Thursday, August 01, 2013

The Beauty of Staff Papers

I learned how to write staff papers as a dashing young staff officer assigned to the headquarters of a major Army command in Washington, D.C. Due to the guidance of a savvy major, I became quite good at it and came to appreciate the process.

Before a proposed action went to the commanding general for final decision, it would be carefully analyzed in the staff paper itself and then the paper would be sent to the directors of departments that had a potential interest in the decision so they could give their opinions. If they agreed, they'd usually just sign off on the proposed action although they might attach additional analysis. If they disagreed, they would note that and attach a paper giving the reasons why. [Extreme woe descended on any staff paper author who made an end-run on a department that should have been consulted.]

By the time the staff paper landed on the general's desk, that one document provided a clear picture of the pros and cons as seen by key players. Although often there was informal lobbying - and wise staff officers learned to do that before the initial paper was written so various concerns could be blended into the proposal - the overall process was done with few meetings. The caliber of thought in the attached comments was usually quite high and certainly much higher than the rambling discussions I've seen in many public and private sector organizations.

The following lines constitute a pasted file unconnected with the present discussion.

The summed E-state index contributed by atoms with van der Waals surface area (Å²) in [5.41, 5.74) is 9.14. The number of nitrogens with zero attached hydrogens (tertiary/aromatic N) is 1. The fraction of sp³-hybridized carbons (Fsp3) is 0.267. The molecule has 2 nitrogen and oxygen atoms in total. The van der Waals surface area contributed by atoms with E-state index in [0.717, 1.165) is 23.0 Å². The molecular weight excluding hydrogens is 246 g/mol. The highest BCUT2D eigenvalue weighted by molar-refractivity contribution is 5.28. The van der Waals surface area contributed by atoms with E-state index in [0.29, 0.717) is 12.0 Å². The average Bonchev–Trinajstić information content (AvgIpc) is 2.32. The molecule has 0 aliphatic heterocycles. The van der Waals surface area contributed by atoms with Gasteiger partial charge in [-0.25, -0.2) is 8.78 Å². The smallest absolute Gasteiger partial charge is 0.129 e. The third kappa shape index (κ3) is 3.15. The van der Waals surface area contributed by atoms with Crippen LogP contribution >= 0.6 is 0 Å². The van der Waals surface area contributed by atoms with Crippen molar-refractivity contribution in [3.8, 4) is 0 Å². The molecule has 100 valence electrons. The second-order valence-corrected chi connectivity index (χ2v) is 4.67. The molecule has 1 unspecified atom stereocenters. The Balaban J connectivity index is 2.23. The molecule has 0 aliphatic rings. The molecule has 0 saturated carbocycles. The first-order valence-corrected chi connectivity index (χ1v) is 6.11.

This didn't mean that the chief decision maker wouldn't call people in for further discussion. That might happen but the process's unspoken message was that you'd better do an excellent job of making your case in the paper or in the attachments because there was no guarantee that you'd get a chance to make it again.

It is a great process. More organizations should use it.

I'll be writing about the format later,


Dan in Philly said...

That kind of of thing is what it's all about. Once you learn to write that way, it's almost impossible for you to do bad work.

Michael Wade said...


It is invaluable.